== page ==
Tractatus Exilium: the Subject of Exile and the Problem of Being: an Examination of the Work of Edmond Jabès and EM Cioran




Journal Title

Journal ISSN

Volume Title



In the simplest terms: What is exile? This work explores exile through an examination of the writing of E.M. Cioran and Edmond Jabès. The twentieth century was notably a time of great violence—the use of nuclear weapons, world wars, and the most terrible murder of millions of Jews during the Shoah. The violence forced thinking people to reconsider the problem of existence. Camus, Ionesco, and Beckett seemed to best express what it means to be human— loneliness, fear, and despair—while Sartre, Levinas, and Heidegger responded as philosophers to the disaster they saw everywhere. Questions of being again came to the fore with Heidegger’s most important: What is the meaning of being? Edmond Jabès and E.M. Cioran, somewhat obscure exiled writers in Paris, responded with their own brand of philosophy, what we may refer to as Existential Mysticism. The aphorist and the philosopher seemed to develop an outline for a twenty-first century mysticism based on the premise that to be born is to be in exile. While exile is often explored as a political or historical phenomenon, even as an exception, here exile is problematized as an existential and ontological question: Exile is a mode of being in the world. Bound up in Jabès’s and Cioran’s experience of exile as absence were questions of being. Of the absence experienced in exile by Jabès, he unfolds in The Book of Questions—while the same absence for Cioran emerges in his paragraphs, maxims, and aphorisms as the nothingness of exile. In this nothingness are their experiences of exile and being. As two of the most celebrated twentieth century French writers, it is impossible to understand their work without understanding the influence of exile on their thinking. It was quintessentially the experience of absence and nothingness, which becomes for them the mechanism for a deep exploration of being. Cioran and Jabès ask questions of nothingness and of exile exploring exile more as philosophers than as a poet and an aphorist. They come to similar conclusions while exiled to Paris. Every birth is an expulsion—an exile of sorts. To exist is to have left our homeland—nothingness.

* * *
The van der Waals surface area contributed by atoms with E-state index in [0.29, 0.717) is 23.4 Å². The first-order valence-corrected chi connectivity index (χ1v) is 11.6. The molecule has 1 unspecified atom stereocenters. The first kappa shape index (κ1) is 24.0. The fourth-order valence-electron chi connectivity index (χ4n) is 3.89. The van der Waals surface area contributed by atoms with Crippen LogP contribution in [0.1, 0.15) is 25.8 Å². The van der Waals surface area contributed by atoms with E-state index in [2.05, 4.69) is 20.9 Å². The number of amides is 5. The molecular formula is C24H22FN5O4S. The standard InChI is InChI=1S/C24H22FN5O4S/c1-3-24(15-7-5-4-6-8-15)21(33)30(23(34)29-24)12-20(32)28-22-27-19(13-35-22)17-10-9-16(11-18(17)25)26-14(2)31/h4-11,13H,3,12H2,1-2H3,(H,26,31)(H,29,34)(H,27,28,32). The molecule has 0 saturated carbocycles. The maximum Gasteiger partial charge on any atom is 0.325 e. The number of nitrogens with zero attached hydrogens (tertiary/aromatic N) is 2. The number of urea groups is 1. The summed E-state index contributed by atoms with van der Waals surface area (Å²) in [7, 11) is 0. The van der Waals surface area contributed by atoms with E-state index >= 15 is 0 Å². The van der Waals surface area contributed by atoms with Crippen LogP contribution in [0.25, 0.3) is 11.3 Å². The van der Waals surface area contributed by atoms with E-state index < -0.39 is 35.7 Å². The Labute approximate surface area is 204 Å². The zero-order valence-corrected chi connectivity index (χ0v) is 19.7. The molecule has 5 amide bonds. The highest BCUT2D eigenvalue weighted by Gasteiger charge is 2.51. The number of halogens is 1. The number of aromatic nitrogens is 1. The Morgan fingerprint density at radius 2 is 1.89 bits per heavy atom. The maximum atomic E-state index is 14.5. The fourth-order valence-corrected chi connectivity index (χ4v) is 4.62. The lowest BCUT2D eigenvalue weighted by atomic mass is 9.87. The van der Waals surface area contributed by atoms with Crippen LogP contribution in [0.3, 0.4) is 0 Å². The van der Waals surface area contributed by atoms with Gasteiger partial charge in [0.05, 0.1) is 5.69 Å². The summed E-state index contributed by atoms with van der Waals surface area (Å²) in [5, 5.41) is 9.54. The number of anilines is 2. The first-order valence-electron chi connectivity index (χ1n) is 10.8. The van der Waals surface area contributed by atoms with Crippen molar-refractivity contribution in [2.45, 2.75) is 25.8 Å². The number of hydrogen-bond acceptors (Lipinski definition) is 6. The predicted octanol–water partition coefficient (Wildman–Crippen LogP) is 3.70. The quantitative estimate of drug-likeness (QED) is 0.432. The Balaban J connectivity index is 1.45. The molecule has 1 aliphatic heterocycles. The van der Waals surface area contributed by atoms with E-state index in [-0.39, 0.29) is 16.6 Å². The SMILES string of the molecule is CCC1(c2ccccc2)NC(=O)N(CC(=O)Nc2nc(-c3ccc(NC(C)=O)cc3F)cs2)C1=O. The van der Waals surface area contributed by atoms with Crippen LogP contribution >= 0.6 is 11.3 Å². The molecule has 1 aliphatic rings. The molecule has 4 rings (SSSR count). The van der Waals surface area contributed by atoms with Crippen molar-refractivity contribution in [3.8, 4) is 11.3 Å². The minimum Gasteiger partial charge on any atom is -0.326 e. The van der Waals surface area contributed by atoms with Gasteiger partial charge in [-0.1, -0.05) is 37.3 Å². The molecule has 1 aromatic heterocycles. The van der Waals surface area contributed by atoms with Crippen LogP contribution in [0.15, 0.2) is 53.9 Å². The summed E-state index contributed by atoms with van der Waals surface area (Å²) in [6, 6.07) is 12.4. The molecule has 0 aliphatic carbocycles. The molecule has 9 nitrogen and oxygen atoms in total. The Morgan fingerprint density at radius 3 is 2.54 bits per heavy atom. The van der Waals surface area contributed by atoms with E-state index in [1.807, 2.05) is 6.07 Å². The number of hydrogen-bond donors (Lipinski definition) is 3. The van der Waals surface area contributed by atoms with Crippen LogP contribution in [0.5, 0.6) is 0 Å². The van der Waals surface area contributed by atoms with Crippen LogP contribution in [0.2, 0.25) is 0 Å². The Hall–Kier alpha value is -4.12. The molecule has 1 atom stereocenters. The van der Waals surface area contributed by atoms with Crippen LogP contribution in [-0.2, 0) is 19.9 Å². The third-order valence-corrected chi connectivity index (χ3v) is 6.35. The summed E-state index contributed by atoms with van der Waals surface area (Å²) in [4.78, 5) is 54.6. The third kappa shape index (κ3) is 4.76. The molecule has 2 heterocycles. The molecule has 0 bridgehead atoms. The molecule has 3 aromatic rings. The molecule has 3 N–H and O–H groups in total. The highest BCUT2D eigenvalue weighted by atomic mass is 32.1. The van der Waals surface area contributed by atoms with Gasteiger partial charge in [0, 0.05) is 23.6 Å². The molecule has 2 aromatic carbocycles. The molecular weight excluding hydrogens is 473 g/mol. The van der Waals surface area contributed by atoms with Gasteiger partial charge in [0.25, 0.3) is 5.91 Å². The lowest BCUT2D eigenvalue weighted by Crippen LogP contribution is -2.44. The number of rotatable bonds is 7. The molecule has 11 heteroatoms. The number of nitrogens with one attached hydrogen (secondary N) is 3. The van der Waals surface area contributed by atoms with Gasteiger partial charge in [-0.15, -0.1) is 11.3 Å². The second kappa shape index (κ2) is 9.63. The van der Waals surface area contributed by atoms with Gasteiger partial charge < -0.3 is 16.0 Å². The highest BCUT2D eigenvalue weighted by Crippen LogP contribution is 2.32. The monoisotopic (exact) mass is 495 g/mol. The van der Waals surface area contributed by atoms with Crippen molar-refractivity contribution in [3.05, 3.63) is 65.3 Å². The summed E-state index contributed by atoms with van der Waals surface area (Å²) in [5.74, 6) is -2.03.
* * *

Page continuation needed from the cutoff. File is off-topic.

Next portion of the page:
Philosophy, Literature, Modern, Theology